- Gerrish, Harold (1989). "Hurricane Lorena Preliminary Report, Page One". National Hurricane Center. Retrieved November 1, 2010.
- Gross, Jim (December 4, 1989). "Hurricane Erin Preliminary, Page One". National Hurricane Center. Retrieved November 2, 2010.
- Gilbert B. Clark (November 17, 1989) (GIF). Hurricane Felix Preliminary Report, Page One (Report). National Hurricane Center. http://www.nhc.noaa.gov/archive/storm_wallets/atlantic/atl1989-prelim/felix/prelim01.gif. Retrieved January 15, 2013.
- Clark, Gilbert (November 9, 1989). "Hurricane Octave Preliminary Report". National Hurricane Center. Retrieved November 2, 2010.
- Robert A. Case (November 23, 1989) (GIF). Hurricane Gabrielle Preliminary Report (Report). National Hurricane Center. http://www.nhc.noaa.gov/archive/storm_wallets/atlantic/atl1989-prelim/gabrielle/prelim01.gif. Retrieved January 15, 2013.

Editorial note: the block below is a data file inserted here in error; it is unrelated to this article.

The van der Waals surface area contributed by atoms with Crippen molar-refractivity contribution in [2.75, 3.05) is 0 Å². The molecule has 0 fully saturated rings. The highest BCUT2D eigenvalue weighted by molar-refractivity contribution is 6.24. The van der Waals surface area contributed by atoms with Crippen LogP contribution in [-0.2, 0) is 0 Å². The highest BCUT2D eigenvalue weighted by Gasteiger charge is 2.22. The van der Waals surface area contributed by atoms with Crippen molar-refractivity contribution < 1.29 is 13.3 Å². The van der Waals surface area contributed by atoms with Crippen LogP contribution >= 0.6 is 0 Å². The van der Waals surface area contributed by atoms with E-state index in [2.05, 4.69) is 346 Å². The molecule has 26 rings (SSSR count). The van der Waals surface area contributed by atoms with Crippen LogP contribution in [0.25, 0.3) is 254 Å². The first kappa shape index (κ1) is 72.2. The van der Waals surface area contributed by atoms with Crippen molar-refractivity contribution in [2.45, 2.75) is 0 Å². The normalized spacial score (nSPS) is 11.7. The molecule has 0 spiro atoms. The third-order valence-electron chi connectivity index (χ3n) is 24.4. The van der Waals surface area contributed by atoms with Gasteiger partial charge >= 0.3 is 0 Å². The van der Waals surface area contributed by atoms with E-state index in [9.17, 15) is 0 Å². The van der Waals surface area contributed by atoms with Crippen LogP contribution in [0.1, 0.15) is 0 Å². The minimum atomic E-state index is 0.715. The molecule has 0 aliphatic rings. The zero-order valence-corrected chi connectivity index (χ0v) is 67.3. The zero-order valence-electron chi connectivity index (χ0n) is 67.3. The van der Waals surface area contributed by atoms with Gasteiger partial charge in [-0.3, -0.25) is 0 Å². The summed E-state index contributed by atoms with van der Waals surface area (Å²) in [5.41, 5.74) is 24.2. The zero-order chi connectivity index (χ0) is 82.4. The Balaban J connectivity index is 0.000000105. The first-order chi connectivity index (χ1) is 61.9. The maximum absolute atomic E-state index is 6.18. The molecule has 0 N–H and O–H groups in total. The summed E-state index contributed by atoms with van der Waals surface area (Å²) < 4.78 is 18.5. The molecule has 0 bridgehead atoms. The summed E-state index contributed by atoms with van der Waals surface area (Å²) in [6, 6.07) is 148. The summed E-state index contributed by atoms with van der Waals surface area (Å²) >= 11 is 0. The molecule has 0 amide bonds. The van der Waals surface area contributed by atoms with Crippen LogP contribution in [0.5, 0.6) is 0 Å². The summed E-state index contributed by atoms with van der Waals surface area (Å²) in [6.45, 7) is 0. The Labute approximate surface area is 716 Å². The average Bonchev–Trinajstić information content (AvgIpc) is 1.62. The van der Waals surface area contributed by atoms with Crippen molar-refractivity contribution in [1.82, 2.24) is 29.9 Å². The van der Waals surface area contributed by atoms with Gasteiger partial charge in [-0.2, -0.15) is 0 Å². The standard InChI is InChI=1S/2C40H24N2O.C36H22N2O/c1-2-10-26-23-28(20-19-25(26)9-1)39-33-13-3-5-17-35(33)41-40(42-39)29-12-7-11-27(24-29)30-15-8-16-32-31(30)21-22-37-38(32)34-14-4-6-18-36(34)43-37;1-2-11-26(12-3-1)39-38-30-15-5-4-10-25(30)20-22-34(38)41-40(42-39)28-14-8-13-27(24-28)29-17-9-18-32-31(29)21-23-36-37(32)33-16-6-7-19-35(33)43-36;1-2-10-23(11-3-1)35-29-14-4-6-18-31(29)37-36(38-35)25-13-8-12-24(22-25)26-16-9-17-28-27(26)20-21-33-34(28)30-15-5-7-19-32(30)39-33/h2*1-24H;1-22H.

- Robert A. Case (November 23, 1989) (GIF). Hurricane Gabrielle Preliminary Report (Report). National Hurricane Center. http://www.nhc.noaa.gov/archive/storm_wallets/atlantic/atl1989-prelim/gabrielle/prelim02.gif. Retrieved January 15, 2013.
- Miles B. Lawrence (November 15, 1989) (GIF). Hurricane Hugo Preliminary Report (Report). National Hurricane Center. p. 1. http://www.nhc.noaa.gov/archive/storm_wallets/atlantic/atl1989-prelim/hugo/prelim01.gif. Retrieved January 15, 2013.
- Miles B. Lawrence (November 15, 1989) (GIF). Hurricane Hugo Preliminary Report (Report). National Hurricane Center. p. 2. http://www.nhc.noaa.gov/archive/storm_wallets/atlantic/atl1989-prelim/hugo/prelim02.gif. Retrieved January 15, 2013.
- Jeff Masters. "Day 9: Hurricane Hugo Strikes Guadalupe". Remembering Hurricane Hugo. Weather Underground. Retrieved January 15, 2013.